The point with how the girl on the tram used the word “different” then is multiple: not only did she use the word “different” to evoke strangeness, or other-ness in relation to Cooper’s previously established identity, or her experience of him; she also inflected or fried the very word different in order to make herself understood to her friend. As co-author of a study in the Journal of Voice explained in her report on the subject, the purpose of the fry is communal.

“Young students tend to use it when they get together,” Abdelli-Beruh says. “Maybe this is a social link between members of a group.”

It is a generic statement that makes the claim that birds of a feather flock together, or that you are who you are around, but what seems to be the case here with valley girls and any women or men who use the vocal fry is that they do so for the purpose of identifying community. Sarcasm works the same way. A good way to tell if a woman is right for you is if she gets your jokes, I’ve typically encountered. But sarcasm has its roots in what Henry Louis Gates Jr. had called the myth of the “Signifyin’ Monkey.” In ancient African myth, the monkey was a trickster character who would speak in multiple meanings when he opened his mouth. For example, when the lion would walk up to the monkey and demand to know where some tasty gazelle are lurking, the monkey, not wanting to sell out his friends, but not able to tell the lion to go screw himself for fear of the very real threat of being eaten, the monkey would answer dually: he would say one thing, but mean another. This is the essence of irony. The lion, not understanding the monkey to be sarcastic – for lions never need to speak ironically, for they have no need for censorship, having no fear of being eaten – takes the monkey’s words at their literal value, without attention to their subtext. You know the type.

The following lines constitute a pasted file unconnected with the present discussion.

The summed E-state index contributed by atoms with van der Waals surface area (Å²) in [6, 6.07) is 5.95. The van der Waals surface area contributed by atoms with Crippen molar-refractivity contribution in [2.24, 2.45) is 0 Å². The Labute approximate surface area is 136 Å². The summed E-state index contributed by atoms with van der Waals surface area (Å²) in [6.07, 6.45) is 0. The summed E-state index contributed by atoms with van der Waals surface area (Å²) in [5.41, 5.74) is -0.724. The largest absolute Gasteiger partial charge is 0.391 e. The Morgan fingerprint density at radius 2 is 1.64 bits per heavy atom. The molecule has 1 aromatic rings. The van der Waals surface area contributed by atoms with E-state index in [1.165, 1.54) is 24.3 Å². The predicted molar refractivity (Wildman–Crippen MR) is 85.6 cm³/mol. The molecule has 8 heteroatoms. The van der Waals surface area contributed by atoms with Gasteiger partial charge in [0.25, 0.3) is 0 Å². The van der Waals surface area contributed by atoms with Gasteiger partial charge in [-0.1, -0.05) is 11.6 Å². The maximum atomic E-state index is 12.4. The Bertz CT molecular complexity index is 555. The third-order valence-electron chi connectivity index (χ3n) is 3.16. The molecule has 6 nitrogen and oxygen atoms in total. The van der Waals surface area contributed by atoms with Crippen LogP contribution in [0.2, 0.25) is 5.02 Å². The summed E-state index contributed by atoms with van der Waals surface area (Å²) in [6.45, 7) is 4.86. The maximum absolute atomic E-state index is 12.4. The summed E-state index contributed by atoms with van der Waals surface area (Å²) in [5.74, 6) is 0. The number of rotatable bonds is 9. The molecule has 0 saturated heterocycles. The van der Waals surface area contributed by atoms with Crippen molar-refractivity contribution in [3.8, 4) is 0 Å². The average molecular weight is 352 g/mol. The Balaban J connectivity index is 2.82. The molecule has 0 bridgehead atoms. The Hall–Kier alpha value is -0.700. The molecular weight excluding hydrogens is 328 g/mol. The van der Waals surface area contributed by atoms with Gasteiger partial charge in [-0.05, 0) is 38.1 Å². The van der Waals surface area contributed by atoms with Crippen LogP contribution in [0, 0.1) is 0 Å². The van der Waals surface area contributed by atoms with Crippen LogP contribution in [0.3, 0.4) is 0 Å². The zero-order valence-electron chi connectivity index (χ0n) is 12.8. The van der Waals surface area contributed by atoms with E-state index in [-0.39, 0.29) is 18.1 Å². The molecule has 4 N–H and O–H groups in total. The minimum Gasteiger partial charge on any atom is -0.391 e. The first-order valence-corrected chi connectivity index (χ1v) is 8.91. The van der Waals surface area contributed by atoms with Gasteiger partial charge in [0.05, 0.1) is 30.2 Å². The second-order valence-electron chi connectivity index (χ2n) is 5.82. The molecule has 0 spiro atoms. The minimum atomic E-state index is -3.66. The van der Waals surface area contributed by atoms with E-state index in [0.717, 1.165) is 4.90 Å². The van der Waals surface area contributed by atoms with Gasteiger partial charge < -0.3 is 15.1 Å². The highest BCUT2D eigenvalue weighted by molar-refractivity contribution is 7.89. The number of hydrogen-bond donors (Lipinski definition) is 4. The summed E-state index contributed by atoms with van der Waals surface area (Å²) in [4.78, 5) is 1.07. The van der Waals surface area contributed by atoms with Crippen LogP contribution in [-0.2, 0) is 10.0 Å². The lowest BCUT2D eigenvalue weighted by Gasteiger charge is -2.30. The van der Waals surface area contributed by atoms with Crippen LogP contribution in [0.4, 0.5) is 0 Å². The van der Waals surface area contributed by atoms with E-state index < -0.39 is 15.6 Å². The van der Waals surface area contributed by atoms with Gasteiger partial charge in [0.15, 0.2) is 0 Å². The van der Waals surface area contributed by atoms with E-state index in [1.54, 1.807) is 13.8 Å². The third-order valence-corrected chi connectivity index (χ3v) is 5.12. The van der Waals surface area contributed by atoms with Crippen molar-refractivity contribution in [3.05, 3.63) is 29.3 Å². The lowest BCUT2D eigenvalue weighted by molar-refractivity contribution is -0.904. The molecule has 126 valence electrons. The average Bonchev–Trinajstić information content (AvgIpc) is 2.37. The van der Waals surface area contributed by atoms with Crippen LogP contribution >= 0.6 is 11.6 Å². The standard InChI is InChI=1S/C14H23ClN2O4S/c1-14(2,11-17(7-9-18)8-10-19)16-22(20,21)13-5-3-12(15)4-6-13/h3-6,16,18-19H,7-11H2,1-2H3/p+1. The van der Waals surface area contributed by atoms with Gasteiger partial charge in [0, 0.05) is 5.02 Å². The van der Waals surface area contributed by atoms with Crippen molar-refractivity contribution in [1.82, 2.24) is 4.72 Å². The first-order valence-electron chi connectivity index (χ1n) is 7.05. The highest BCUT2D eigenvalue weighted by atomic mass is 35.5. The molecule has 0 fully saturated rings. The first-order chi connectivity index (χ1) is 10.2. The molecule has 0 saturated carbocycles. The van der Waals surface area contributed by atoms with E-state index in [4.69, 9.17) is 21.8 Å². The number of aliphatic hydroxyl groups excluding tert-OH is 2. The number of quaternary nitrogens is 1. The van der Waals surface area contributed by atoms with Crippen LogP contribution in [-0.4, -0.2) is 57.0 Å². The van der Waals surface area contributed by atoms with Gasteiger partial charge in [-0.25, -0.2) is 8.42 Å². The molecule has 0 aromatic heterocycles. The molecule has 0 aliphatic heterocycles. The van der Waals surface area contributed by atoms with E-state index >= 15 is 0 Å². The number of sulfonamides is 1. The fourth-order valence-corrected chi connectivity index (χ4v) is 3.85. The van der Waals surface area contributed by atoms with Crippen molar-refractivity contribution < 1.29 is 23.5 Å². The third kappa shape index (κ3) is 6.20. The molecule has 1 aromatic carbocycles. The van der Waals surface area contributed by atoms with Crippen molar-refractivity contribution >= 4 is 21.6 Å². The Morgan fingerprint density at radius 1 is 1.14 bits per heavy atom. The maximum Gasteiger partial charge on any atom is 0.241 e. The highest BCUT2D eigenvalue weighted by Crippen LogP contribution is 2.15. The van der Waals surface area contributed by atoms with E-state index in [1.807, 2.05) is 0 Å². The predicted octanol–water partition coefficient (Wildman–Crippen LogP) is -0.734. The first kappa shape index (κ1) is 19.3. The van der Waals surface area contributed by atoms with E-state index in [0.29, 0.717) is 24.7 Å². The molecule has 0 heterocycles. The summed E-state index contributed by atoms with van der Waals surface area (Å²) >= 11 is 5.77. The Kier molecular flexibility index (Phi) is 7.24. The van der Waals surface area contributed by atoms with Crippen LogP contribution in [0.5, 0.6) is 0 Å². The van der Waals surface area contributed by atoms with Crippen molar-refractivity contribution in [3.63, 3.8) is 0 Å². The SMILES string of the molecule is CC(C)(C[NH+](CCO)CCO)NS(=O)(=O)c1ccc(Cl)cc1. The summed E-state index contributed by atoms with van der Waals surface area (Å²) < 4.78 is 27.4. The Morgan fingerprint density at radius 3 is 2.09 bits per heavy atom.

Women, historically, are the classic monkey character. Women, having adapted to read facial expressions in order to avoid physical danger from men, are as Shakespeare’s Viola describes the fool Festy in Twelfth Night. They, like the clever fool, must be wise and excellent observers:
“This fellow is wise enough to play the fool;
And to do that well craves a kind of wit:
He must observe their mood on whom he jests,
The quality of persons, and the time,
And, like the haggard, cheque at every feather
That comes before his eye. This is a practise
As full of labour as a wise man’s art
For folly that he wisely shows is fit;
But wise men, folly-fall’n, quite taint their wit.”

The wit of the fool, of the monkey and of the woman are much the same. The inflection that makes the ends of statements warp into open ended questions, despite the valley girl “stupidity” it make evoke, is really an ingenious device of social expression for the purpose of feeling out other people to determine whether or not they belong to the same social group or community. This may help to explain why the vocal fry is ubiquitous among tightly knit groups.

However, as Klaus notes, and in the judgement I passed myself upon hearing a latte ordered as a question, there is an issue inherent to the vocal fry in terms of how it is understood by those outside of the community for which it exists. The fry demonstrates my belonging to a community. When it is echoed and exchanged, we are on the inside of a discourse. But when an irritable male barista hears it, he is confused, laughing, many things, but one thing he is not is inside the discourse.